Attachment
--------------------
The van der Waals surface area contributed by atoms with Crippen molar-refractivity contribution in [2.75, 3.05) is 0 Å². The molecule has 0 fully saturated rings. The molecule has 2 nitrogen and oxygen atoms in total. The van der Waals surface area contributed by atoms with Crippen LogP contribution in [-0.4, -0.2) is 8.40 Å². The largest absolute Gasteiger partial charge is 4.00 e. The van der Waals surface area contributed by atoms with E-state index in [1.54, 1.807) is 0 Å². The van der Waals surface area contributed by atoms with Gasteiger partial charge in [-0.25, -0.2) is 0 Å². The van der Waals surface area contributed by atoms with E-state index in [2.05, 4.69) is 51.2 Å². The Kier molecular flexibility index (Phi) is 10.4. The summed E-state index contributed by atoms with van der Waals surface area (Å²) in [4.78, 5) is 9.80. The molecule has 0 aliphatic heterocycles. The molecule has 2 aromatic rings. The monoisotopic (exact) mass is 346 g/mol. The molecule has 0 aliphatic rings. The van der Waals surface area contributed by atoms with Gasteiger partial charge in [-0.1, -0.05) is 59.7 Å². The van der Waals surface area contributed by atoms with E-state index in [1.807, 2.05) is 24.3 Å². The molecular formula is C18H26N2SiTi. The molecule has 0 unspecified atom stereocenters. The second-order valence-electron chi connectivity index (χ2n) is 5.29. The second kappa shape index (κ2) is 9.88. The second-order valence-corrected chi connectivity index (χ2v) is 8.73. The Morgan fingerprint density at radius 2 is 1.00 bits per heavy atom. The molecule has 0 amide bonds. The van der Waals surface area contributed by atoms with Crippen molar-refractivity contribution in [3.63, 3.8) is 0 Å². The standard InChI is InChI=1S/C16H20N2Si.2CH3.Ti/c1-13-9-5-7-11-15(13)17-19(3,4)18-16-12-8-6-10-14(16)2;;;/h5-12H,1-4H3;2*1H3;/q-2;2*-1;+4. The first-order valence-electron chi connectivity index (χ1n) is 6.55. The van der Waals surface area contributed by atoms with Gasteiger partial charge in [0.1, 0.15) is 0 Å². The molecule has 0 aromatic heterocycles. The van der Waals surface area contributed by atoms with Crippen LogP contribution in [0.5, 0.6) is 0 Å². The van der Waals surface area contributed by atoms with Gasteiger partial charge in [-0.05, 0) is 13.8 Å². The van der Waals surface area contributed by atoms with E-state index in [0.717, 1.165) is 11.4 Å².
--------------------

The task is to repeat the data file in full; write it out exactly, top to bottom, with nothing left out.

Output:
The van der Waals surface area contributed by atoms with Crippen molar-refractivity contribution in [2.75, 3.05) is 0 Å². The molecule has 0 fully saturated rings. The molecule has 2 nitrogen and oxygen atoms in total. The van der Waals surface area contributed by atoms with Crippen LogP contribution in [-0.4, -0.2) is 8.40 Å². The largest absolute Gasteiger partial charge is 4.00 e. The van der Waals surface area contributed by atoms with E-state index in [1.54, 1.807) is 0 Å². The van der Waals surface area contributed by atoms with Gasteiger partial charge in [-0.25, -0.2) is 0 Å². The van der Waals surface area contributed by atoms with E-state index in [2.05, 4.69) is 51.2 Å². The Kier molecular flexibility index (Phi) is 10.4. The summed E-state index contributed by atoms with van der Waals surface area (Å²) in [4.78, 5) is 9.80. The molecule has 0 aliphatic heterocycles. The molecule has 2 aromatic rings. The monoisotopic (exact) mass is 346 g/mol. The molecule has 0 aliphatic rings. The van der Waals surface area contributed by atoms with Gasteiger partial charge in [-0.1, -0.05) is 59.7 Å². The van der Waals surface area contributed by atoms with E-state index in [1.807, 2.05) is 24.3 Å². The molecular formula is C18H26N2SiTi. The molecule has 0 unspecified atom stereocenters. The second-order valence-electron chi connectivity index (χ2n) is 5.29. The second kappa shape index (κ2) is 9.88. The second-order valence-corrected chi connectivity index (χ2v) is 8.73. The Morgan fingerprint density at radius 2 is 1.00 bits per heavy atom. The molecule has 0 amide bonds. The van der Waals surface area contributed by atoms with Crippen molar-refractivity contribution in [3.63, 3.8) is 0 Å². The standard InChI is InChI=1S/C16H20N2Si.2CH3.Ti/c1-13-9-5-7-11-15(13)17-19(3,4)18-16-12-8-6-10-14(16)2;;;/h5-12H,1-4H3;2*1H3;/q-2;2*-1;+4. The first-order valence-electron chi connectivity index (χ1n) is 6.55. The van der Waals surface area contributed by atoms with Gasteiger partial charge in [0.1, 0.15) is 0 Å². The molecule has 0 aromatic heterocycles. The van der Waals surface area contributed by atoms with Crippen LogP contribution in [0.5, 0.6) is 0 Å². The van der Waals surface area contributed by atoms with Gasteiger partial charge in [-0.05, 0) is 13.8 Å². The van der Waals surface area contributed by atoms with E-state index in [0.717, 1.165) is 11.4 Å².